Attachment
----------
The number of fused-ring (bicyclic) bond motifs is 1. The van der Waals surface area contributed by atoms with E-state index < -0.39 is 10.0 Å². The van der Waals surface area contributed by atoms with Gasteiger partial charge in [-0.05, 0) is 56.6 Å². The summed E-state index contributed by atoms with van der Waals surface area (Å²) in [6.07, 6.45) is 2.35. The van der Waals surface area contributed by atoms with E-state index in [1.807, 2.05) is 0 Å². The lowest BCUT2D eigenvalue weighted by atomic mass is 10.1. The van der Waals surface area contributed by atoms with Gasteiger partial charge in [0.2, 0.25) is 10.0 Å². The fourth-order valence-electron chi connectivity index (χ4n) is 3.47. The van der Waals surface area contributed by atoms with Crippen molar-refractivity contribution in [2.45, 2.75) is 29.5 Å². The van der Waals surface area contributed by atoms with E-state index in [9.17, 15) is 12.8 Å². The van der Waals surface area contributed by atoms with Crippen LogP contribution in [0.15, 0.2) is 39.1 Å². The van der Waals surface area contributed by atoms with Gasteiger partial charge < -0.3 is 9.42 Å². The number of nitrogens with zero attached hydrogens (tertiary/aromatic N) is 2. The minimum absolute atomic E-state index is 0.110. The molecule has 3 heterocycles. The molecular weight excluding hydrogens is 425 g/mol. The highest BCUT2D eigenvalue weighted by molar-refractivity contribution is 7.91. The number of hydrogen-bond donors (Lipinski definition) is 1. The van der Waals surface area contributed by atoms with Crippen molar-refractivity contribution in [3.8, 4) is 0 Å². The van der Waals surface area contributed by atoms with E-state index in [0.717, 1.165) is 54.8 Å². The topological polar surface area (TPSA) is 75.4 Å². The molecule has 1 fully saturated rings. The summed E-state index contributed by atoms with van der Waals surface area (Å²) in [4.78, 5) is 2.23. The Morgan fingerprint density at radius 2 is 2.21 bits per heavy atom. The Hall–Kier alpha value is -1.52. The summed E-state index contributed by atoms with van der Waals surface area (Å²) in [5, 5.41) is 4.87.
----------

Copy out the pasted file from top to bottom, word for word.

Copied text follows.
The number of fused-ring (bicyclic) bond motifs is 1. The van der Waals surface area contributed by atoms with E-state index < -0.39 is 10.0 Å². The van der Waals surface area contributed by atoms with Gasteiger partial charge in [-0.05, 0) is 56.6 Å². The summed E-state index contributed by atoms with van der Waals surface area (Å²) in [6.07, 6.45) is 2.35. The van der Waals surface area contributed by atoms with E-state index in [1.807, 2.05) is 0 Å². The lowest BCUT2D eigenvalue weighted by atomic mass is 10.1. The van der Waals surface area contributed by atoms with Gasteiger partial charge in [0.2, 0.25) is 10.0 Å². The fourth-order valence-electron chi connectivity index (χ4n) is 3.47. The van der Waals surface area contributed by atoms with Crippen molar-refractivity contribution in [2.45, 2.75) is 29.5 Å². The van der Waals surface area contributed by atoms with E-state index in [9.17, 15) is 12.8 Å². The van der Waals surface area contributed by atoms with Crippen LogP contribution in [0.15, 0.2) is 39.1 Å². The van der Waals surface area contributed by atoms with Gasteiger partial charge < -0.3 is 9.42 Å². The number of nitrogens with zero attached hydrogens (tertiary/aromatic N) is 2. The minimum absolute atomic E-state index is 0.110. The molecule has 3 heterocycles. The molecular weight excluding hydrogens is 425 g/mol. The highest BCUT2D eigenvalue weighted by molar-refractivity contribution is 7.91. The number of hydrogen-bond donors (Lipinski definition) is 1. The van der Waals surface area contributed by atoms with Crippen molar-refractivity contribution in [3.8, 4) is 0 Å². The van der Waals surface area contributed by atoms with E-state index in [0.717, 1.165) is 54.8 Å². The topological polar surface area (TPSA) is 75.4 Å². The molecule has 1 fully saturated rings. The summed E-state index contributed by atoms with van der Waals surface area (Å²) in [4.78, 5) is 2.23. The Morgan fingerprint density at radius 2 is 2.21 bits per heavy atom. The Hall–Kier alpha value is -1.52. The summed E-state index contributed by atoms with van der Waals surface area (Å²) in [5, 5.41) is 4.87.